No Estimates: A Brief Introduction and Practical Uses
Estimation has become engrained into our daily lives. How long will it take me to get to work? What should I budget for my grocery spend this month? Literally on a daily basis, we surmise outcomes virtually from thin air. This behavior has infiltrated the workplace and now has become a cornerstone of project planning without which we feel we could never dream to begin our work.
As it relates to project management and software development, clients predictably lead with a few standard inquiries: How long will this take? And how much is this going to cost me? If you’re not familiar with the No Estimates movement, you may feel like, yeah, these are reasonable questions that I should be able to answer with some degree of accuracy.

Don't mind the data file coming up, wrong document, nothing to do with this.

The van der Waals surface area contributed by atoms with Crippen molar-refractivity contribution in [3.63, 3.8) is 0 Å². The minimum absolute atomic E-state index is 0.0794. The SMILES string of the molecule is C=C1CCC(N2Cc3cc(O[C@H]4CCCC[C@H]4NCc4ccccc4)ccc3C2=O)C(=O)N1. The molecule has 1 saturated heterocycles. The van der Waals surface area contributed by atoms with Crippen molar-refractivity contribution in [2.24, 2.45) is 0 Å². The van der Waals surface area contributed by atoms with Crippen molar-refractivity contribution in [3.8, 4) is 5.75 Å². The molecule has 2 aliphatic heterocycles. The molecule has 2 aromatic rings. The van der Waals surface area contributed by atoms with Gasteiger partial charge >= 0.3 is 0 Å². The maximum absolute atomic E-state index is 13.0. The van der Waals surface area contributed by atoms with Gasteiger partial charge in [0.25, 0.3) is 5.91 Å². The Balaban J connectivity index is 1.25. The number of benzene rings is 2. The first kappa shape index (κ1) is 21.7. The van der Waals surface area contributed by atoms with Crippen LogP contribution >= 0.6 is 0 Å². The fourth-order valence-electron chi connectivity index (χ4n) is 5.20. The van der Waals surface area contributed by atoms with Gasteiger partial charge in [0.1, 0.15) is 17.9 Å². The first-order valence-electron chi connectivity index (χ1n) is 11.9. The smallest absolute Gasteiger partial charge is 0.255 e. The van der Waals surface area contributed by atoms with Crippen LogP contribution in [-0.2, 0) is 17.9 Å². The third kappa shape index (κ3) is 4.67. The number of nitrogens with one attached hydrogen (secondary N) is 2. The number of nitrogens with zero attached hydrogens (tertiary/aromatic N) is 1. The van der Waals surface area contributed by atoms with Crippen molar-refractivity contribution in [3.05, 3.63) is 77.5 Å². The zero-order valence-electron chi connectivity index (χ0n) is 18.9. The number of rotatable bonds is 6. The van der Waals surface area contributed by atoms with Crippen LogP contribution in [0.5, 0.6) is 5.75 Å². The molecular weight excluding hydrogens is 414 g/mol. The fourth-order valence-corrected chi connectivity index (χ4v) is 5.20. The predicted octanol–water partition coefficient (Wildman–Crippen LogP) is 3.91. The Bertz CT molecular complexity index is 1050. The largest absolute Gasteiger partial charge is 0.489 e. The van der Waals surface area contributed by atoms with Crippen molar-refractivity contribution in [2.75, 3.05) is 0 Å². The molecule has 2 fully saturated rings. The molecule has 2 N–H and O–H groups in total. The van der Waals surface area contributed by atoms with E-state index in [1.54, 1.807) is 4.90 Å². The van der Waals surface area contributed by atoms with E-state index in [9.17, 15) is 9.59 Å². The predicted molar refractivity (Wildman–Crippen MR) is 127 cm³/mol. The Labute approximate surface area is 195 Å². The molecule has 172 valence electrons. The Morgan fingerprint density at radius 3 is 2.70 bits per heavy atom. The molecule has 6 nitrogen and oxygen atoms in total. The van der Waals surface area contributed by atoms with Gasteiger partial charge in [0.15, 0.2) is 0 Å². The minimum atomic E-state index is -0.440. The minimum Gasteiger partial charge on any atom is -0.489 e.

While we can understand, as humans programmed to think we need estimations to make wise decisions, that a customer would want to know these projections from the get go, humoring this need, in fact, works to the detriment of how we go about managing our projects.
In the 1950’s, the Japanese began a movement focused on Lean principles. They found that keeping an inventory or parts and pieces needed for manufacturing was a poorly designed plan. It can be difficult to grasp at first, but they soon realized that having their materials supplied “just in time” was a more efficient and cost-effective use of their resources. It allowed them to utilize warehouse space for revenue generating activities rather than a store, and it enabled them to cutout unnecessary upfront costs.
No Estimates is another type of Lean system. Deciding which activities are slowing you down or wasting time and money on the front or back end as they relate to estimating practices and eliminating the need for them altogether are at the core of this method.